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Here I am sitting late in the evening, struggling with a home test devised by a university teacher of mine, and here is a question in the test:

Как корректно закончить следующее предложение?

Я считаю Пушкина более талантливым поэтом, чем ... .

(а) Блок

(б) Блока

The teacher is known for setting up traps and being harsh to students (see, e.g., this post of mine). The test I am currently struggling with is full of nasty traps set up by using homonyms, idioms, double meanings, etc. Some questions have more than one correct answer, and some - none at all. The good news is that I can use the Internet and, in particular, the Russian SE, as the test is to be completed at home.

I tried to find the answer to the above question by doing research in Google, but got very much confused and puzzled. One the one hand, a classic Russian writer, Lev Tolstoy, wrote in his novel Anna Karenina:

– Нисколько, – Левин слышал, что Облонский улыбался, говоря это, – я просто не считаю его более бесчестным, чем кого бы то ни было из богатых купцов и дворян. (Source)

He used the same grammatical construction as the one in the test question and chose either the genitive case or the accusative case after чем, and this suggests that I should choose Answer (б). On the other hand, I found examples suggesting the opposite. Here is an example:

Считаю его более значимой фигурой в игре команды, чем Аксель Витсель. (Source)

Especially confusing is this article. Its title is: "Считаю Жевнова более стабильным, чем Малафеева." But the same article also contains the following sentence: "Но все равно считаю его более стабильным игроком, чем Вячеслав Малафеев." That is, the author flip-flops like a landed fish when choosing the grammatical case in the grammatical construction my teacher is asking me about.

My gut tells me there is a trap. The whole sentence sounds somewhat weird to me, so I won't be surprised if the teacher says that none of the suggested variants makes the sentence right. I also won't be surprised to hear that both suggested variants will do the job and can be used interchangeably. And who knows, maybe only one variant is correct if formally judged by some strict grammar rules only teachers know.

So I am curious as to what native speakers have to say and whether they can help a confused Japanese student evade a trap set up by a harsh Russian teacher.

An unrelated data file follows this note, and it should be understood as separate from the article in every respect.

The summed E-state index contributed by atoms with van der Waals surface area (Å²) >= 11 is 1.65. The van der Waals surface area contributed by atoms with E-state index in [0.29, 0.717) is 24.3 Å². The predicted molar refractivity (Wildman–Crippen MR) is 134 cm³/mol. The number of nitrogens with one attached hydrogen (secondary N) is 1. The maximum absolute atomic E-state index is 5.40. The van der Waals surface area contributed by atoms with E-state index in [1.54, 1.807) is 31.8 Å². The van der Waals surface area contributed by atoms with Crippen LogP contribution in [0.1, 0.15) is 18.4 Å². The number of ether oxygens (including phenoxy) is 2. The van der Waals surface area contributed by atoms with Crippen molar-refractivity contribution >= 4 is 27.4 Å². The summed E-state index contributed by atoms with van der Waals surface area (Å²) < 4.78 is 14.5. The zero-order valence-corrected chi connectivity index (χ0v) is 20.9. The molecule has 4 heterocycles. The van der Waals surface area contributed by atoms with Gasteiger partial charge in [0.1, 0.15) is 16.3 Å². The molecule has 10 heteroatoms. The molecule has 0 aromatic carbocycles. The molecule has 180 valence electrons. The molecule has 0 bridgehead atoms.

Which variant should I choose and why?

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    Изучать русскую грамматику по спортивным статьям — дело неблагодарное. Вспомните "выиграть соперника". Лев Толстой для этих целей тоже не годится otvet.mail.ru/question/215998653 – Elena Nov 21 '19 at 16:09
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    I see I got three answers below so far: one says that both variants are correct, another answer says that only the second variant is right, and the third answer says that only the first variant is technically correct. Wow, my teacher is a beast who can trick even native speakers, and I am at a loss as to whose answer to copy. I'll try to think deeply about the arguments provided in the answers. – Mitsuko Nov 21 '19 at 18:09
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    @shabunc : Thanks for editing the title, you made it more catchy and specific. Since Quassnoi says that поэтом is critical here, I just added поэтом in your version of the title, to preserve the exact wording of the test question. I also swapped Блок and Блокa in the title for consistency with the order of the variants in the test, to avoid a potential confusion as to which variant we refer as to first and which as to second. – Mitsuko Nov 21 '19 at 18:14
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    @Mitsuko: sentences like the old man the boat make a nice parlor trick and are fun to think about, however, in actual writing, you don't try to be clever about grammar nuances, you want to be concise and give your texts proper style. I think it's OK for a teacher to bring them up every once in a while, but I don't think questions like that genuinely reflect your command of Russian. – Quassnoi Nov 21 '19 at 19:53
  • I think the both sentences are grammatical but the first version is also ambiguous. – Anixx Nov 24 '19 at 12:53
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Я считаю Пушкина более талантливым поэтом, чем Блока

This means that I think Pushkin is more talented than Block is.

Я считаю Пушкина более талантливым поэтом, чем Блок

This means I think Pushkin is more talented than what Block thinks about Pushkin's talent.

Both sentences are grammatically valid.

  • Thanks, but your answer seems to be in contradiction with examples cited in my question. "Считаю его более значимой фигурой в игре команды, чем Аксель Витсель." "Но все равно считаю его более стабильным игроком, чем Вячеслав Малафеев." Just follow the links and have a look. The intended meaning is clearly different from what you describe. Or do you think the journalists made mistakes? – Mitsuko Nov 21 '19 at 14:34
  • Yes, I see this and am kind of confused. I would always use the genitive case in this situation speaking of the first meaning (I think A is more talented than B). – user7808407 Nov 21 '19 at 14:42
  • Do you really mean genitive, not accusative? – Mitsuko Nov 21 '19 at 14:44
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    I am also highly unsure that you can omit считает in чем считает Блок. – Mitsuko Nov 21 '19 at 14:50
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    Your answer is correct, thus you have my upvote. – V.V. Nov 21 '19 at 18:44